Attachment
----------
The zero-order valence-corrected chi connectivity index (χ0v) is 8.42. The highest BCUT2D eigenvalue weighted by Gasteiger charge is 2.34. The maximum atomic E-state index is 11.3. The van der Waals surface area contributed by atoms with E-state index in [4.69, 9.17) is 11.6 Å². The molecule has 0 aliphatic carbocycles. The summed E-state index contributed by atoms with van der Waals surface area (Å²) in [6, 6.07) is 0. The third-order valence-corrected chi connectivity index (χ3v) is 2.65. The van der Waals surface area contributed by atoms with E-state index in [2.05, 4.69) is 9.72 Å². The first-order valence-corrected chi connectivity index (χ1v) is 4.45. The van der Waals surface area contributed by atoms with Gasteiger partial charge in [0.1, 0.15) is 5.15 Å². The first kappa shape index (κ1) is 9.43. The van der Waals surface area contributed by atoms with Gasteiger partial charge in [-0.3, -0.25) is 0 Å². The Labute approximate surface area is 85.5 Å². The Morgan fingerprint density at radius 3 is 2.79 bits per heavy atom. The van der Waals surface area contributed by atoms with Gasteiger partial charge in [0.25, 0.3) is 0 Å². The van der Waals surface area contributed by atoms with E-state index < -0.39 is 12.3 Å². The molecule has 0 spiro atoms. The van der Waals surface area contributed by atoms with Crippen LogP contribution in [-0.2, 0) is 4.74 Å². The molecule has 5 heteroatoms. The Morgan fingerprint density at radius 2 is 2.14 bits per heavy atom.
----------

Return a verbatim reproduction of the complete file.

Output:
The zero-order valence-corrected chi connectivity index (χ0v) is 8.42. The highest BCUT2D eigenvalue weighted by Gasteiger charge is 2.34. The maximum atomic E-state index is 11.3. The van der Waals surface area contributed by atoms with E-state index in [4.69, 9.17) is 11.6 Å². The molecule has 0 aliphatic carbocycles. The summed E-state index contributed by atoms with van der Waals surface area (Å²) in [6, 6.07) is 0. The third-order valence-corrected chi connectivity index (χ3v) is 2.65. The van der Waals surface area contributed by atoms with E-state index in [2.05, 4.69) is 9.72 Å². The first-order valence-corrected chi connectivity index (χ1v) is 4.45. The van der Waals surface area contributed by atoms with Gasteiger partial charge in [0.1, 0.15) is 5.15 Å². The first kappa shape index (κ1) is 9.43. The van der Waals surface area contributed by atoms with Gasteiger partial charge in [-0.3, -0.25) is 0 Å². The Labute approximate surface area is 85.5 Å². The Morgan fingerprint density at radius 3 is 2.79 bits per heavy atom. The van der Waals surface area contributed by atoms with Gasteiger partial charge in [0.25, 0.3) is 0 Å². The van der Waals surface area contributed by atoms with E-state index < -0.39 is 12.3 Å². The molecule has 0 spiro atoms. The van der Waals surface area contributed by atoms with Crippen LogP contribution in [-0.2, 0) is 4.74 Å². The molecule has 5 heteroatoms. The Morgan fingerprint density at radius 2 is 2.14 bits per heavy atom.